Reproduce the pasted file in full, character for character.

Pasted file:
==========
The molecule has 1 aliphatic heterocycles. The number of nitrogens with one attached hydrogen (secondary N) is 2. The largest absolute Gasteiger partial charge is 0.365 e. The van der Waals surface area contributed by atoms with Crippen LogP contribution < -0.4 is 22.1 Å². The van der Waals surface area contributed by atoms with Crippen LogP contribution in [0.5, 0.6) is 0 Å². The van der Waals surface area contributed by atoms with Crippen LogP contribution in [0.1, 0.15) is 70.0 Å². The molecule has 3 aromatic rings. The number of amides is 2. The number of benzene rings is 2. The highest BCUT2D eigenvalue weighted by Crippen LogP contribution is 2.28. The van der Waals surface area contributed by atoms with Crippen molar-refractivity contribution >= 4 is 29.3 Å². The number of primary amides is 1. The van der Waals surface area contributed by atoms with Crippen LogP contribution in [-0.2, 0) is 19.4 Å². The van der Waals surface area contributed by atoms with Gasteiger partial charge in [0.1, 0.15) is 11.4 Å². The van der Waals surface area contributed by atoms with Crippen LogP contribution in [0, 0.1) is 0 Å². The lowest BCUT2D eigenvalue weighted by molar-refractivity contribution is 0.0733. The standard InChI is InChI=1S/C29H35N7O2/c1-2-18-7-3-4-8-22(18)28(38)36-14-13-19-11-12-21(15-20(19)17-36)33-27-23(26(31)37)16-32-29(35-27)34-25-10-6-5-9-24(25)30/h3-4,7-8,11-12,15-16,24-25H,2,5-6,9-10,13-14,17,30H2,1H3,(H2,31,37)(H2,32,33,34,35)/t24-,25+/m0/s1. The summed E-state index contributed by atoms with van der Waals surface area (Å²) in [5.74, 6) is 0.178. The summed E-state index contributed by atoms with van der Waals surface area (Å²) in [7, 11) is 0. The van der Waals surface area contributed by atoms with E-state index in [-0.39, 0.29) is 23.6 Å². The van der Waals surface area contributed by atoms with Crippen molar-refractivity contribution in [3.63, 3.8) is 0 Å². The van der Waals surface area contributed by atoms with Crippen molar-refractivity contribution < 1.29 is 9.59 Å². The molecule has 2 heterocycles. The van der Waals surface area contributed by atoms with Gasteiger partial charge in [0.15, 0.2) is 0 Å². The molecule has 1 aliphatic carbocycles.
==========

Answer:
The molecule has 1 aliphatic heterocycles. The number of nitrogens with one attached hydrogen (secondary N) is 2. The largest absolute Gasteiger partial charge is 0.365 e. The van der Waals surface area contributed by atoms with Crippen LogP contribution < -0.4 is 22.1 Å². The van der Waals surface area contributed by atoms with Crippen LogP contribution in [0.5, 0.6) is 0 Å². The van der Waals surface area contributed by atoms with Crippen LogP contribution in [0.1, 0.15) is 70.0 Å². The molecule has 3 aromatic rings. The number of amides is 2. The number of benzene rings is 2. The highest BCUT2D eigenvalue weighted by Crippen LogP contribution is 2.28. The van der Waals surface area contributed by atoms with Crippen molar-refractivity contribution >= 4 is 29.3 Å². The number of primary amides is 1. The van der Waals surface area contributed by atoms with Crippen LogP contribution in [-0.2, 0) is 19.4 Å². The van der Waals surface area contributed by atoms with Gasteiger partial charge in [0.1, 0.15) is 11.4 Å². The van der Waals surface area contributed by atoms with Crippen LogP contribution in [0, 0.1) is 0 Å². The lowest BCUT2D eigenvalue weighted by molar-refractivity contribution is 0.0733. The standard InChI is InChI=1S/C29H35N7O2/c1-2-18-7-3-4-8-22(18)28(38)36-14-13-19-11-12-21(15-20(19)17-36)33-27-23(26(31)37)16-32-29(35-27)34-25-10-6-5-9-24(25)30/h3-4,7-8,11-12,15-16,24-25H,2,5-6,9-10,13-14,17,30H2,1H3,(H2,31,37)(H2,32,33,34,35)/t24-,25+/m0/s1. The summed E-state index contributed by atoms with van der Waals surface area (Å²) in [5.74, 6) is 0.178. The summed E-state index contributed by atoms with van der Waals surface area (Å²) in [7, 11) is 0. The van der Waals surface area contributed by atoms with E-state index in [-0.39, 0.29) is 23.6 Å². The van der Waals surface area contributed by atoms with Crippen molar-refractivity contribution in [3.63, 3.8) is 0 Å². The van der Waals surface area contributed by atoms with Crippen molar-refractivity contribution < 1.29 is 9.59 Å². The molecule has 2 heterocycles. The van der Waals surface area contributed by atoms with Gasteiger partial charge in [0.15, 0.2) is 0 Å². The molecule has 1 aliphatic carbocycles.